Yet another aspect of the invention relates to a skin care composition for topical administration, in accordance with the method described herein before, said composition containing:

  • (i) at least 5 μg/g of the estrogenic component; and
  • (ii) a cosmetically acceptable vehicle.

The composition according to the invention comprises a cosmetically acceptable vehicle to act as a diluant, dispersant or carrier for the estrogenic component, so as to facilitate its distribution when the composition is applied to the skin. Vehicles other than or in addition to water can include liquid or solid emollients, solvents, humectants, thickeners and powders. Particularly suitable nonaqueous carriers include polydimethyl siloxane and/or polydimethyl phenyl siloxane. Especially desirable are mixtures of low and high viscosity silicones. These silicones are available from the General Electric Company under trademarks Vicasil, SE and SF and from the Dow Corning Company under the 200 and 550 Series. The amounts of silicone which can be utilised in the compositions of this invention can range anywhere from 5% to 95%, preferably from 25% to 90% by weight of the composition. The cosmetically acceptable vehicle will usually form from 5% to 99.9%, preferably from 25% to 95% by weight of the composition, and can, in the absence of other cosmetic adjuncts, form the balance of the composition. Preferably, the vehicle is at least 80 wt. % water. Preferably, water constitutes at least 50 wt. % of the present composition, most preferably from 60 to 80 wt. %, by weight of the composition.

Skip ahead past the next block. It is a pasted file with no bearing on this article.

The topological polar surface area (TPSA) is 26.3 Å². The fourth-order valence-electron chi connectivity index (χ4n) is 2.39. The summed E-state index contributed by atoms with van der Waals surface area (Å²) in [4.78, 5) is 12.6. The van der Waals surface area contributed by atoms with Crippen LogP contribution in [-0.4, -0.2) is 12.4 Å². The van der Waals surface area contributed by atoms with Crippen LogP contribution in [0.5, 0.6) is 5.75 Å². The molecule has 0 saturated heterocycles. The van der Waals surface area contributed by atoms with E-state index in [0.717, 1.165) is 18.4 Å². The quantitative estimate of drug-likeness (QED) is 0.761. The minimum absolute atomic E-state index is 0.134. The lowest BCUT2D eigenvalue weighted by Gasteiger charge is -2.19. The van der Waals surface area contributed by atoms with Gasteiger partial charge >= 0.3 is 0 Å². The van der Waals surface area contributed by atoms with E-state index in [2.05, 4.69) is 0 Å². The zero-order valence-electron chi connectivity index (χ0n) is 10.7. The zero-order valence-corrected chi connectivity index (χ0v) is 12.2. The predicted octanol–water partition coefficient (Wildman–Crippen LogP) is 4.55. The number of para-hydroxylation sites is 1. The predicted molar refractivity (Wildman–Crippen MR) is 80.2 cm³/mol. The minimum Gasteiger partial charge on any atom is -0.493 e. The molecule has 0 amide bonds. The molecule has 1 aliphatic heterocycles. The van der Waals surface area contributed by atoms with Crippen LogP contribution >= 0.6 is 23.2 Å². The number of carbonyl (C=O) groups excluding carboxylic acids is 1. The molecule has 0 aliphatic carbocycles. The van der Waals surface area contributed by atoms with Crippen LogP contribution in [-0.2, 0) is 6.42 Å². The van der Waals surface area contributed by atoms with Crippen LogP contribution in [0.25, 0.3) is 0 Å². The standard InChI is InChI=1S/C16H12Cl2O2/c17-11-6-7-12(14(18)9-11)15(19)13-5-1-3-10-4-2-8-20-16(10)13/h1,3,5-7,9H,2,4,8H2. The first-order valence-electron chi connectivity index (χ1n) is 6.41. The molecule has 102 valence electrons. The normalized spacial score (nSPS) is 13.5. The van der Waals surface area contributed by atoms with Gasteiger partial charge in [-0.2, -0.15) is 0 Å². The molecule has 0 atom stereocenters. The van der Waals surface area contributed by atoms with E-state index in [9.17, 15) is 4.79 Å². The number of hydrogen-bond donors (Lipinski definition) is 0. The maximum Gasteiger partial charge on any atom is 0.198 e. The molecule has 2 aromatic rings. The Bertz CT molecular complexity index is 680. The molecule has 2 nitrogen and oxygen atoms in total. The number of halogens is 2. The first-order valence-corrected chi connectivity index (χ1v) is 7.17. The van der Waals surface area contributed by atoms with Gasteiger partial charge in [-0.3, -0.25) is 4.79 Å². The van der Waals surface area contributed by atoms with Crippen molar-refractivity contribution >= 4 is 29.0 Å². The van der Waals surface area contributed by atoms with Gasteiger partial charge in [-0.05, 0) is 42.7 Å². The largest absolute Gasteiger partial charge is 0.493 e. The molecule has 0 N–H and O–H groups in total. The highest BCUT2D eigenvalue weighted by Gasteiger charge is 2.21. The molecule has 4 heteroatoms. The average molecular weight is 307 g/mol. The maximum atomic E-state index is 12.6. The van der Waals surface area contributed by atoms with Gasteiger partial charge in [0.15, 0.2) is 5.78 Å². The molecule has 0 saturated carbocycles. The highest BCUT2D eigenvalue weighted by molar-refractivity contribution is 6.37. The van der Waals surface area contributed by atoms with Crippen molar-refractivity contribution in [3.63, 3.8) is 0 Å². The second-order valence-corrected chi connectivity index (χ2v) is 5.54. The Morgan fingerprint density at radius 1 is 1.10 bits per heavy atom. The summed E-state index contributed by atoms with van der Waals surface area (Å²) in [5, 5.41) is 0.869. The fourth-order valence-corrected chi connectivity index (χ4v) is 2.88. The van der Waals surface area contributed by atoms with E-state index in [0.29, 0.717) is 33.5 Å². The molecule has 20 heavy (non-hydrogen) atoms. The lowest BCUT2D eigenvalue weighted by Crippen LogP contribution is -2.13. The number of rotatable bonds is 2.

The skin care composition of the present invention may contain an oil or lipid material, together with an emulsifier, to provide either a water-in-oil emulsion or an oil-in-water emulsion, depending largely on the average hydrophilic-lipophilic balance (HLB) of the emulsifier employed. The present compositions include sunscreens. Sunscreens include those materials commonly employed to block ultraviolet light. Illustrative compounds are the derivatives of PABA, cinnamate and salicylate. For example, octyl methoxycinnamate and 2-hydroxy-4-methoxy benzophenone (also known as oxybenzone) can be used. Octyl methoxycinnamate and 2-hydroxy-4-methoxy benzophenone are commercially available under the trademarks, Parsol MCX and Benzophenone-3, respectively. The exact amount of sunscreen employed in the emulsions can vary depending upon the degree of protection desired from the sun's UV radiation.